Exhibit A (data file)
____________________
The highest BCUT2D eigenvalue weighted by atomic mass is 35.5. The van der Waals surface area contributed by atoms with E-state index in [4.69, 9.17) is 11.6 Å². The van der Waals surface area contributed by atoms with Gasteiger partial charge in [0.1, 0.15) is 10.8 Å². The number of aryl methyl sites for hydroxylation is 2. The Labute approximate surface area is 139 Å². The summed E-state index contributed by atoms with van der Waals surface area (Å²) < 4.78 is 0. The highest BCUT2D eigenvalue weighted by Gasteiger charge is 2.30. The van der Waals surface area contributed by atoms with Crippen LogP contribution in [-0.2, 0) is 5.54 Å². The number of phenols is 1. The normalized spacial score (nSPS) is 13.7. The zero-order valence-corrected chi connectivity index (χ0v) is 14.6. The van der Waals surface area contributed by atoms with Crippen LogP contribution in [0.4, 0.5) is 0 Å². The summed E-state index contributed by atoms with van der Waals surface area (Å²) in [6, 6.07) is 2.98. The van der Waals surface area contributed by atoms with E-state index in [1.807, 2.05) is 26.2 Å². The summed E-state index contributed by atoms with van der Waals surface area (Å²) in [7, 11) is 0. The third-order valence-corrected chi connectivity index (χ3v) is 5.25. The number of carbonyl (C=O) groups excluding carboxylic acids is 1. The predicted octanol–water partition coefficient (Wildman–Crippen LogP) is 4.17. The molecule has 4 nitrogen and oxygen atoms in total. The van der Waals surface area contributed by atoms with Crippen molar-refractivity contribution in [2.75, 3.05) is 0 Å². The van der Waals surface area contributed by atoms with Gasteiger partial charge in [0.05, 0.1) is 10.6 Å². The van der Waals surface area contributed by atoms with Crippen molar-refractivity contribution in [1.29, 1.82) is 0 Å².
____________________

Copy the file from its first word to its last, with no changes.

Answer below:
The highest BCUT2D eigenvalue weighted by atomic mass is 35.5. The van der Waals surface area contributed by atoms with E-state index in [4.69, 9.17) is 11.6 Å². The van der Waals surface area contributed by atoms with Gasteiger partial charge in [0.1, 0.15) is 10.8 Å². The number of aryl methyl sites for hydroxylation is 2. The Labute approximate surface area is 139 Å². The summed E-state index contributed by atoms with van der Waals surface area (Å²) < 4.78 is 0. The highest BCUT2D eigenvalue weighted by Gasteiger charge is 2.30. The van der Waals surface area contributed by atoms with Crippen LogP contribution in [-0.2, 0) is 5.54 Å². The number of phenols is 1. The normalized spacial score (nSPS) is 13.7. The zero-order valence-corrected chi connectivity index (χ0v) is 14.6. The van der Waals surface area contributed by atoms with Crippen LogP contribution in [0.4, 0.5) is 0 Å². The summed E-state index contributed by atoms with van der Waals surface area (Å²) in [6, 6.07) is 2.98. The van der Waals surface area contributed by atoms with E-state index in [1.807, 2.05) is 26.2 Å². The summed E-state index contributed by atoms with van der Waals surface area (Å²) in [7, 11) is 0. The third-order valence-corrected chi connectivity index (χ3v) is 5.25. The number of carbonyl (C=O) groups excluding carboxylic acids is 1. The predicted octanol–water partition coefficient (Wildman–Crippen LogP) is 4.17. The molecule has 4 nitrogen and oxygen atoms in total. The van der Waals surface area contributed by atoms with Crippen molar-refractivity contribution in [2.75, 3.05) is 0 Å². The van der Waals surface area contributed by atoms with Gasteiger partial charge in [0.05, 0.1) is 10.6 Å². The van der Waals surface area contributed by atoms with Crippen molar-refractivity contribution in [1.29, 1.82) is 0 Å².